Buying Research

How Gen Zs are preparing to become the next generation of property buyers

The next generation of buyers in the property market are gearing up, according to a new report from NAB, and they are exploring strategic ways to “make their money work harder for them”.

Almost two-thirds of younger Australians between 18 and 29 years old have placed their savings in a high-interest account, compared to just half of Australians aged over 30, according to NAB’s data.

Kylie Young, the lender’s personal banking executive, said that while younger Australians overwhelmingly want to buy and invest in property, those who are being priced out of the market or were trying to save larger deposits were seeking more rewarding places to put their hard-earned money.

The survey, which was conducted between 17 February 2023 and 8 March 2023, showed a quarter of younger Australians (25 per cent) want to invest in property — more than any other age group.

“Younger Australians are stepping up to the challenge and taking the opportunity to stash their cash in high-interest savings accounts and grow their money,” Ms Young said.

She particularly noted that those who identify as part of Generation Z or those born between the mid-to-late 1990s and the early 2010s, are driven to secure their financial future, maintain their financial wellbeing, and cope with the increasing cost of living, which is why they are opting to invest their money in high-interest savings accounts.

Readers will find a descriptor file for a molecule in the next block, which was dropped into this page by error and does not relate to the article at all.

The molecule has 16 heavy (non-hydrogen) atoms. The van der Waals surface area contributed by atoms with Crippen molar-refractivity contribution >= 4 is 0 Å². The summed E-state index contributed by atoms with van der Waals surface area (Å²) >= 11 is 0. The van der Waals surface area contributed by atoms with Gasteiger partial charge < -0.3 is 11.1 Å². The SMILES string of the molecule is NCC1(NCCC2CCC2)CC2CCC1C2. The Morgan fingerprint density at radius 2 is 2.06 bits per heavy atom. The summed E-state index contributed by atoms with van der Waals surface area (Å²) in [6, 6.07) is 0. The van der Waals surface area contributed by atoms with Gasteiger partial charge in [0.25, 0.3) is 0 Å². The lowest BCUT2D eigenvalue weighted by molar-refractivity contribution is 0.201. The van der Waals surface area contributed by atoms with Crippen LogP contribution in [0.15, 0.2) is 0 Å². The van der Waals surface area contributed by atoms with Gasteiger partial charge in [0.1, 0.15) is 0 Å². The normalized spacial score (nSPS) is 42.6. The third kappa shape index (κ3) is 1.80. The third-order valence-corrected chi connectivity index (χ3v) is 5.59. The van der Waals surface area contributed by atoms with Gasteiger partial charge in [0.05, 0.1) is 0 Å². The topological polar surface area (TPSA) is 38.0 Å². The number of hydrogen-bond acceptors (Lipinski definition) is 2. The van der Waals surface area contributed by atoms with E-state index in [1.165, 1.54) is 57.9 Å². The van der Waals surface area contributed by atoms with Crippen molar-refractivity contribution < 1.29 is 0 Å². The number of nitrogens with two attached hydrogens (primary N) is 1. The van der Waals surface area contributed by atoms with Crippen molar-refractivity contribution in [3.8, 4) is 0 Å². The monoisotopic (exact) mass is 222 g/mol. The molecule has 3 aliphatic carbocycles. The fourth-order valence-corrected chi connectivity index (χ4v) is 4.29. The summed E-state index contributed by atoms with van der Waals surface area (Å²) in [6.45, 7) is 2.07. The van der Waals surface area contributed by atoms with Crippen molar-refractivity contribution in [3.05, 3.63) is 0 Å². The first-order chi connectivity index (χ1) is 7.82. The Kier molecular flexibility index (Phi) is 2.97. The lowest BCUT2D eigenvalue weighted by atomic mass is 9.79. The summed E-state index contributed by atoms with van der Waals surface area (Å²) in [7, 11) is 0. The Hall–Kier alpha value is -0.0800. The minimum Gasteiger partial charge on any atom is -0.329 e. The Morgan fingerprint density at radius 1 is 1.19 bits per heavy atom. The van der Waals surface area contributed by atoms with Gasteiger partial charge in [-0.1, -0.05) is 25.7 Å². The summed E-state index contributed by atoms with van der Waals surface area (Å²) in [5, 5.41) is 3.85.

“High interest savings accounts can be a safe, smart and stable way to manage your money, providing ready access to funds if they’re needed as well as a rewarding interest rate,” she explained. 

The executive highlighted that over the last 11 months, interest rates on several high-interest savings and term deposit accounts have increased by around 4.00 per cent, providing Australians with more “rewarding returns”.

Notably, the findings revealed that term deposits are much more popular among older Australians, with 29 per cent of those aged 65 and above surveyed preferring this option. In contrast, only seven per cent of younger Australians aged 18 to 29 favoured term deposits. 

“It’s a very competitive market for savers, so now is a great time to shop around and find the best rate and product features that work for you,” Ms Young said. 

For people who are currently mortgage holders, the executive raised the option of using an offset account, which she claims can give “easy access to those funds while saving on interest and helping to pay off your mortgage sooner.”

Findings showed that while 22 per cent of Australians think the best thing to do with their savings is offset their mortgage, only 15 per cent of Australians are actually doing so.

The survey also revealed insights into where Australians are stashing their money. 

Out of the 2,000 respondents, 55 per cent currently have money in a high-interest savings account.

Meanwhile, more than a quarter or 26 per cent of Australians said they were keeping their savings in cash. Notably, more men (30 per cent ) than women (22 per cent) are holding onto cash but only 10 per cent think it’s the best thing to do with it.

Leave a comment

Your email address will not be published. Required fields are marked *